New applications for unemployment aid fell last week to the lowest level since 1973 after dropping 2,000 cases from 16,000 to 214,000.
- The number of unemployment aid applications has hit a 45 year low amid a strong labor market.
- Reuters economists had forecast an even bigger drop of 3,000, and MarketWatch predicted a drop of 4,000.
- In mid September claims fell all the way to 202,000, the lowest since 1969.
The figure for the week prior was revised to add an extra 1,000 cases to the initial report. Nevertheless, the level of unemployment and unemployment aid applications continue to hit record lows with the 3.7% rate of unemployment the lowest since 1969.
For a more stable measurement of the initial claim average, many consider the four-week moving average the best performance indicator. The four-week moving average rose 1,750 to 213,750 last week.
Depending on which measurements are given more emphasis, the labor market can be said to be in its healthiest state since the 1990s or even the 1970s. While new jobless claims have dropped 2,000, existing jobless claims have dropped 7,000 to a total of 1.63 million, the lowest since 1973.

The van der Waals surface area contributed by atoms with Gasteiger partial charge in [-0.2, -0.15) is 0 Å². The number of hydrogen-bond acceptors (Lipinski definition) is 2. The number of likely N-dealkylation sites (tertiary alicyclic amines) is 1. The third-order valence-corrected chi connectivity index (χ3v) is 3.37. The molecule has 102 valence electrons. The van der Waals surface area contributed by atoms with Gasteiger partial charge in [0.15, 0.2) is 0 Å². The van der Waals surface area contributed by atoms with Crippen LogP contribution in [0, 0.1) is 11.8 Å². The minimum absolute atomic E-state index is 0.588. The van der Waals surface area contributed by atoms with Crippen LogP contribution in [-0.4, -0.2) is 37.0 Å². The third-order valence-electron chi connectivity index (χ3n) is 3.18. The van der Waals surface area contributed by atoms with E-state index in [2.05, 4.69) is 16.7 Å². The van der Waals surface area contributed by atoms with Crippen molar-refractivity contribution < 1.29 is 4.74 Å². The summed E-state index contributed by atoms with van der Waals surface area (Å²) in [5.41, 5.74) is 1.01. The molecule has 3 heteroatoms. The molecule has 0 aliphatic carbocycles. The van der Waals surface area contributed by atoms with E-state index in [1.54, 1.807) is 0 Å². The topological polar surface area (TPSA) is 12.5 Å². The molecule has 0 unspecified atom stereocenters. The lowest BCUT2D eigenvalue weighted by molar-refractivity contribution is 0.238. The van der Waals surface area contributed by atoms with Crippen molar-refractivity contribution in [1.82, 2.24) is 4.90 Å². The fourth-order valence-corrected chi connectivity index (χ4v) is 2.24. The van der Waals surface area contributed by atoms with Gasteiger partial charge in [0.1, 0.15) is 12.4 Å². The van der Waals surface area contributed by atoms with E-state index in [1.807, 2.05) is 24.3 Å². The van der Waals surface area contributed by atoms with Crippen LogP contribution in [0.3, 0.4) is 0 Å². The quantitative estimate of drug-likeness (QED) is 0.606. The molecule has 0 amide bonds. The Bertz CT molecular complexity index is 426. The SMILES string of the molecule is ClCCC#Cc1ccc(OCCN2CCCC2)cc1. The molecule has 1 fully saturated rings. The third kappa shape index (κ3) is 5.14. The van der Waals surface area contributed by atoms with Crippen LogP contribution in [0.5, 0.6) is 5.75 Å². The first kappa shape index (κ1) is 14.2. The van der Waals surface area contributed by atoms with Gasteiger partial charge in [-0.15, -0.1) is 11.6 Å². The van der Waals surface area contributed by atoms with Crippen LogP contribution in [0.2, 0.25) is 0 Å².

With the labor market at its healthiest in decades, the current economic expansion is set to be the longest ever by next summer after already expanding for the past 9 years. The market can now be said to be near or at full employment with 7.14 million open jobs suggesting a lack of skilled workers as opposed to a lack of available positions, and market conditions continue to push up wages after setbacks seen as a result of Hurricanes Florence and MIchael.
New employment data is due for release on Friday by the Department of Labor and should cast more light on the labor market with new jobs forecast to increase by 202,000 in total.
“The signal being flashed by claims is that further declines are likely in the jobless rate,” said chief economist Joshua Shapiro of MFR Inc.
The Institute of Supply Management said demand was moderately strong, downgrading from their verdict of “robust” in prior months. The ISM added that consumption had “softened, with production and employment continuing to expand, but at lower levels compared to September.”